Improved Recovery after the Endoscopic Atraumatic Coronary Artery Bypass Procedure Compared with Sternotomy for Off-Pump Bypass of the Left Internal Thoracic Artery to the Left Anterior Descending Coronary Artery: A Case-Matched Study
Objective: The endoscopic atraumatic coronary artery bypass (endo-ACAB) procedure allows single-vessel coronary artery bypass grafting (CABG), avoiding sternotomy or thoracotomy. We set out to define the effect of this surgical approach on postoperative recovery, blood loss, and return to work.
Methods: We performed a case-control comparison of our first 29 endo-ACAB procedures for left anterior descending coronary artery (LAD) disease against 29 control patients, who underwent off-pump beating heart CABG via sternotomy for isolated LAD disease in the same institution. Control pairs were matched for age, sex, and ventricular function.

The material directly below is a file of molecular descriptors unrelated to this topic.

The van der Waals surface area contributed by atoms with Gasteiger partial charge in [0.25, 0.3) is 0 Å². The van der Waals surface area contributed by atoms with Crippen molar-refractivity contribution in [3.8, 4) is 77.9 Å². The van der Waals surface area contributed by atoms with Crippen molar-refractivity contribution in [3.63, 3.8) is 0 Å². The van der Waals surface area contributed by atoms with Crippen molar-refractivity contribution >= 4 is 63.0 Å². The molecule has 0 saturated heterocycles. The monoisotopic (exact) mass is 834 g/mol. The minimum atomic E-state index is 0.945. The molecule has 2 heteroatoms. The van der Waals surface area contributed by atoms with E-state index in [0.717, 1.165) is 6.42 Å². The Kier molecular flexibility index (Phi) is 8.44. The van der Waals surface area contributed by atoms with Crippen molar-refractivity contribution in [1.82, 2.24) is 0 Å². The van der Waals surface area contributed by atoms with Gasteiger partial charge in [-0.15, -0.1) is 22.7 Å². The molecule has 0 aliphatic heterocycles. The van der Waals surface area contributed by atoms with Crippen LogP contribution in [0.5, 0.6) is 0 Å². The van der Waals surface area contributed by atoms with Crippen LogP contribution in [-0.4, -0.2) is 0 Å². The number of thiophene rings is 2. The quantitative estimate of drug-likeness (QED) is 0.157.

Results: In a matched population, endo-ACAB is associated with shorter postoperative ventilation times (6.2 hours versus 9.0 hours, P = .034) and hospital stays (5.3 nights versus 6.4 nights, P = .04), less blood loss (363.9 mL versus 570.3 mL, P = .017), and lower transfusion requirements. Endo-ACAB patients were more likely to return to employment and did so at a mean of 6.6 weeks earlier than sternotomy patients (P = .019).
Conclusions: Endo-ACAB for grafting of the left internal mammary artery to the LAD is associated with reduced blood loss and faster postoperative recovery. Avoiding sternotomy appears to be a significant factor in recovery after beating heart single-vessel CABG surgery.
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